Data from: Assessing current genetic status of the Hainan gibbon using historical and demographic baselines: implications for conservation management of species of extreme rarity
Bryant, Jessica V. et al. (2016), Data from: Assessing current genetic status of the Hainan gibbon using historical and demographic baselines: implications for conservation management of species of extreme rarity, Dryad, Dataset, https://doi.org/10.5061/dryad.r1mc3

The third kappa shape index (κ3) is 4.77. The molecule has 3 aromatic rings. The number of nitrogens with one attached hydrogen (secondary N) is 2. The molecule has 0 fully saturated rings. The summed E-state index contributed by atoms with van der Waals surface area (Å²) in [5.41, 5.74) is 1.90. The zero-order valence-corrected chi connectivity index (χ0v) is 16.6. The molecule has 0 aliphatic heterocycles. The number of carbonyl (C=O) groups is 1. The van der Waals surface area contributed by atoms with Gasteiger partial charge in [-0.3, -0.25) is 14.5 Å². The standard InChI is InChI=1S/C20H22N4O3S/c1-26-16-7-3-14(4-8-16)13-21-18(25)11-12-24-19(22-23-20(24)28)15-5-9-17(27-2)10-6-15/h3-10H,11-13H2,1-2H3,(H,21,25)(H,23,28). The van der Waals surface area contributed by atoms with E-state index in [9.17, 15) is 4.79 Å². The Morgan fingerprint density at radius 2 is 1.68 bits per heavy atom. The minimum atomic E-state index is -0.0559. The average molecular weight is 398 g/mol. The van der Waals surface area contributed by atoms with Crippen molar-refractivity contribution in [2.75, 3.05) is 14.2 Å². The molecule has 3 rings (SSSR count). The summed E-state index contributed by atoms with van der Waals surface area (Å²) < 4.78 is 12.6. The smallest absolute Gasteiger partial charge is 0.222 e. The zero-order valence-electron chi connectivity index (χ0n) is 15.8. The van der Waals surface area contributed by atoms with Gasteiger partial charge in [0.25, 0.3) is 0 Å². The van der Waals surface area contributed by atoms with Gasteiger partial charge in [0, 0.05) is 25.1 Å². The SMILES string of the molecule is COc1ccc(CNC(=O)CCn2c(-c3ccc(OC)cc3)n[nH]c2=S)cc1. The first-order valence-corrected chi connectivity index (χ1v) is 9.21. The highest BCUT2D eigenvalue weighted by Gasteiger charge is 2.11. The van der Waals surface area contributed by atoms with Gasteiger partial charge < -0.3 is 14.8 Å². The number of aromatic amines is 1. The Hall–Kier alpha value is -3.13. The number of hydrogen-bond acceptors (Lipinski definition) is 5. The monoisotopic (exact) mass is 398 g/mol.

Evidence-based conservation planning is crucial for informing management decisions for species of extreme rarity, but collection of robust data on genetic status or other parameters can be extremely challenging for such species. The Hainan gibbon, possibly the world's rarest mammal, consists of a single population of ~25 individuals restricted to one protected area on Hainan Island, China, and has persisted for over 30 years at exceptionally low population size. Analysis of genotypes at 11 microsatellite loci from faecal samples for 36% of the current global population and tissue samples from 62% of existing historical museum specimens demonstrates limited current genetic diversity (Na = 2.27, Ar = 2.24, He = 0.43); diversity has declined since the 19th century and even further within the last 30 years, representing declines of ~30% from historical levels (Na = 3.36, Ar = 3.29, He = 0.63). Significant differentiation is seen between current and historical samples (FST = 0.156, P = 0.0315), and the current population exhibits extremely small Ne (current Ne = 2.16). There is evidence for both a recent population bottleneck and an earlier bottleneck, with population size already reasonably low by the late 19th century (historical Ne = 1162.96). Individuals in the current population are related at the level of half- to full-siblings between social groups, and full-siblings or parent–offspring within a social group, suggesting that inbreeding is likely to increase in the future. The species' current reduced genetic diversity must be considered during conservation planning, particularly for expectations of likely population recovery, indicating that intensive, carefully planned management is essential.